The chill wind seeped inside my body and I embraced myself instinctively. The office gates were locked and that was a sign that the office was empty. Keeping an eye on the church gate, I tip-toed and hid behind a car that was street parked in front of the office.

    I embraced myself as the chill seeped into my body. The office gates were locked, meaning that the office was empty. Keeping an eye on the church gate, I snuck forward to hide behind a car parked in front of the office.

    NOTE: The setting is a bit hard to figure out. You might want to think about inserting a sentence or two to explain the thing about the "church gate" in between "body" and "the office". Doesn't have to be much--the protagonist can just briefly describe the buildings in the vicinity. Also, real thugs never "tiptoe" unless they're playing with kids. If he's out in a public area where there's some chance he's going to be seen, then he's going to move at a regular speed and not tiptoeing.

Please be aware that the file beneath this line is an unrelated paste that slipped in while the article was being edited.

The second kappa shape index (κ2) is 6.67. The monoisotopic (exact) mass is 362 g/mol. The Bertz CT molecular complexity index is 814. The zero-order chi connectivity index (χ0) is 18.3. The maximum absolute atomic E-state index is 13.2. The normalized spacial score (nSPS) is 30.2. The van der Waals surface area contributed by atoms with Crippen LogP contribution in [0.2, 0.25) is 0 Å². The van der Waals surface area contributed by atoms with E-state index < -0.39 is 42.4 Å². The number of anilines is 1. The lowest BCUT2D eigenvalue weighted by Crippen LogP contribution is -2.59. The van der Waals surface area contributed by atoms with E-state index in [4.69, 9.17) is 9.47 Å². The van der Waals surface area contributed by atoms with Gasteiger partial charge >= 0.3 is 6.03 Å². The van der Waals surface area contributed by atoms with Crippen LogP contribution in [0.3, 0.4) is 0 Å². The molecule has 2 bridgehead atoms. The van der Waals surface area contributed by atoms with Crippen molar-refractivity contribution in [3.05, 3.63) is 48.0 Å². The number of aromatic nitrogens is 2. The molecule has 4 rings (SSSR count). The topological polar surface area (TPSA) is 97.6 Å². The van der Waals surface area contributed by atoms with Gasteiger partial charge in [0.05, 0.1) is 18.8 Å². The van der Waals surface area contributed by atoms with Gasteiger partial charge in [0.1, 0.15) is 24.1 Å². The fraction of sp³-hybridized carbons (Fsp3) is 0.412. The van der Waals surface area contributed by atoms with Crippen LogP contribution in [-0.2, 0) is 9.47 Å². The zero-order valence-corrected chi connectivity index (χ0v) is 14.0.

Bose came out of the gate, stretching his hands above his head and letting out a yawn. It was 7:15, but the only visibility was due to the one or two street lights that splashed bright orange light onto the road surface. 'Go go go,' I whispered as I willed Bose to leave. By this time, I had bitten off a considerable portion of my right thumb nail.

    Stretching and yawning, Bose emerged from the church (it's the church, right? Because if it's the office, you already said there was nobody in the office). It was 7:15. As I crouched waiting, willing him to leave, I managed to bite off a considerable portion of my thumbnail.

    NOTE: The part about the streetlights is superfluous; if you're going to use it, use it in the first paragraph where you're describing the setting. And that whole thing is very clumsily worded. And again: If he even halfway knows what he's about, your protagonist is not going to even be whispering to himself as he watches a person who he obviously doesn't want to see him emerge from the building, right? He's hiding behind a car, he's freezing his ass off, he's waiting for this guy to leave. Even an inexperienced thug would remain as quiet as possible. Just sayin.